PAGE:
The Eyes of My Mother is an uninvolving absurd horror movie, but it can’t also be denied that it’s acting, cinematography and matter-of-fact violence shows how something morally repugnant can look weirdly captivating and mentally scarring at the same time.

In their secluded farmhouse, a mother, formerly a surgeon in Portugal, teaches her daughter, Francisca, to understand anatomy and be unfazed by death. One afternoon, a mysterious visitor horrifyingly shatters the idyll of Francisca’s family life, deeply traumatizing the young girl, but also awakening some unique curiosities. Though she clings to her increasingly reticent father, Francisca’s loneliness and scarred nature converge years later when her longing to connect with the world around her takes on a distinctly dark form. [Magnet Releasing]

Idyllic rural towns are one of the most favorite settings in horror because they’re remote locations. A family can end up buying a farm and would have no idea of the massacre that happened decades ago until one of their kids Google it. But how much more sinister can a innocent looking barn be?

The Eyes of my Mother shows you exactly that, with its matter-of-fact violence and underplayed horror. In the opening sequence of the film, you have a blindfolded woman in chains walking on a road and then several minutes later a mother is giving anatomy lessons using a cow’s severed head on a dining table. Pretty soon the violence escalates and the screenplay shows you the aftermath instead of the act itself, stoking your own fears and imaginations to fill the gap.

This is captured through long takes and static compositions in black and white cinematography, which makes the proceedings effectively gory without the typical hack and slash sequences. In one scene she’s organizing neatly plastic-wrapped contents of her fridge which are not something you’d wanna cook for dinner.

The actresses who plays Francisca (the movie is divided into chapters) delivers stellar performances that even though its hard to watch her and she’s not a sympathetic character, you still want to know more about her.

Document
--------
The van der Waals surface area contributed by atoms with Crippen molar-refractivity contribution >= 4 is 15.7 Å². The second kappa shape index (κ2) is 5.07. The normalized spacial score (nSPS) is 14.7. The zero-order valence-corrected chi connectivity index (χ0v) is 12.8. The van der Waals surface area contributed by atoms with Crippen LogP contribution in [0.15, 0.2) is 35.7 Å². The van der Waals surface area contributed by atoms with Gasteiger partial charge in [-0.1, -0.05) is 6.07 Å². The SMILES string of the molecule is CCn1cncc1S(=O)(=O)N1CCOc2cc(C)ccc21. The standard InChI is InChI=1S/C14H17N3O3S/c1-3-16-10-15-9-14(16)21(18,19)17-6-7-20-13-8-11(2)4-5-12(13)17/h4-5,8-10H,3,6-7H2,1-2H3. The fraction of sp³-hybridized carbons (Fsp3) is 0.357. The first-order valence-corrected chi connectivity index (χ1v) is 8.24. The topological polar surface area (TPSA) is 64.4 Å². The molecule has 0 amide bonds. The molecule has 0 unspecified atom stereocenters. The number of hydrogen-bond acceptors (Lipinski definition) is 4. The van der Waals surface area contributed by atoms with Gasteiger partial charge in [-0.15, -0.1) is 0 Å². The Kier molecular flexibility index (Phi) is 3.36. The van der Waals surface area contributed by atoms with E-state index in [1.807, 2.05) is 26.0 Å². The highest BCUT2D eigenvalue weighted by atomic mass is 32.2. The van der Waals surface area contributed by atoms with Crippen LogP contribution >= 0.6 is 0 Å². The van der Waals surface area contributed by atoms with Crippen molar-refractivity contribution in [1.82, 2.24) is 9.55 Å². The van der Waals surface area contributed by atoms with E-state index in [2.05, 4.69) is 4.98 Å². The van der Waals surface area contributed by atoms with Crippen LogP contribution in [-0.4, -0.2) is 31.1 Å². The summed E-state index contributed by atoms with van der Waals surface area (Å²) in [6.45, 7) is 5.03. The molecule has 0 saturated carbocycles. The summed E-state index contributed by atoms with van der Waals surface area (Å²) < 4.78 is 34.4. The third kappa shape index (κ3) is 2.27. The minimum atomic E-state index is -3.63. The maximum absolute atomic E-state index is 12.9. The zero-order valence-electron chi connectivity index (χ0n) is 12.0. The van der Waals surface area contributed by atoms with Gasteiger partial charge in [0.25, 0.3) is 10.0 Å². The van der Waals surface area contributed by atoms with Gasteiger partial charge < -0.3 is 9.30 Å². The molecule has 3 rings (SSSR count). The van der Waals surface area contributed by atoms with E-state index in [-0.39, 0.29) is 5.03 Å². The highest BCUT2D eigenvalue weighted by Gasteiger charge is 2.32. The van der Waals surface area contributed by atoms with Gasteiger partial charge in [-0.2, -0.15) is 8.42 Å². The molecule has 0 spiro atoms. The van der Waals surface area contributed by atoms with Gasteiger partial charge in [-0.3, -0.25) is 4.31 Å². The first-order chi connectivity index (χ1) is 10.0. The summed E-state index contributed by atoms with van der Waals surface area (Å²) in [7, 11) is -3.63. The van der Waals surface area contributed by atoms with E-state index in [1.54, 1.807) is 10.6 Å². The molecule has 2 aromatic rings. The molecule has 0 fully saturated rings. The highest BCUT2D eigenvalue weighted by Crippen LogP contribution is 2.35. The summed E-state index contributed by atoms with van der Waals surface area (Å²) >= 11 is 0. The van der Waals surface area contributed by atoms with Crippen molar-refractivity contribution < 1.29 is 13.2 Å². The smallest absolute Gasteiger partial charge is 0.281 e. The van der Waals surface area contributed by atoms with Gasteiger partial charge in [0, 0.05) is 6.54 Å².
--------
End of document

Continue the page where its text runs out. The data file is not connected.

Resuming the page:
While these elements turn The Eyes of My Mother into a technically well crafted movie, it’s evident that its strong visuals is hiding a weak story.

The plot shows us that Francisca was changed by a horrific act of violence but the little interactions with her parents – and the influence of their idiosyncrasies – also poses a probable cause and this event may have merely triggered something dormant. The story doesn’t give us much either way.

The rest of the story is absurd. A former surgeon somehow ends up in an isolated farm and a murderer happens to find it. Francisca is inflicted with crippling loneliness even though she can socialize well enough to get a girl. She’s desperate for companionship but enjoys killing people.

In fairness to the character, the screenplay can’t decide whether this movie should be a psychological horror or an arthouse thriller. The first half is set-up to make you contemplate about how trauma can turn a child into a murderer, but the screenplay decides to push this inexplicably evil individual with unconvincing motivations.

The result is a pointless series of random violence and grisly deaths that you’re thankful this movie is shot in black and white. In the end, the movie has nowhere to go but wrap things up with a contrived karma.

Still, it is a memorable horror movie. Nicolas Pesce is focused on sustaining the tone of a grim story and succeeds. He’s able to turn horrific events into intriguing and nightmare-inducing compositions. And for some horror viewers, that’s all they really need.

The Eyes of my Mother is the kind of story someone tells around a campfire in the middle of the woods. It’s absurd and illogical but the imagery is potent enough. At the least, it tells parents that the combination of unpredictable tragedies of one’s environment and clinical upbringing can lead to more than a few screws loose, so you may wanna buy an anatomy book instead of dissecting a cow’s eyeballs for homeschooling.

My Rating: 6.5/10

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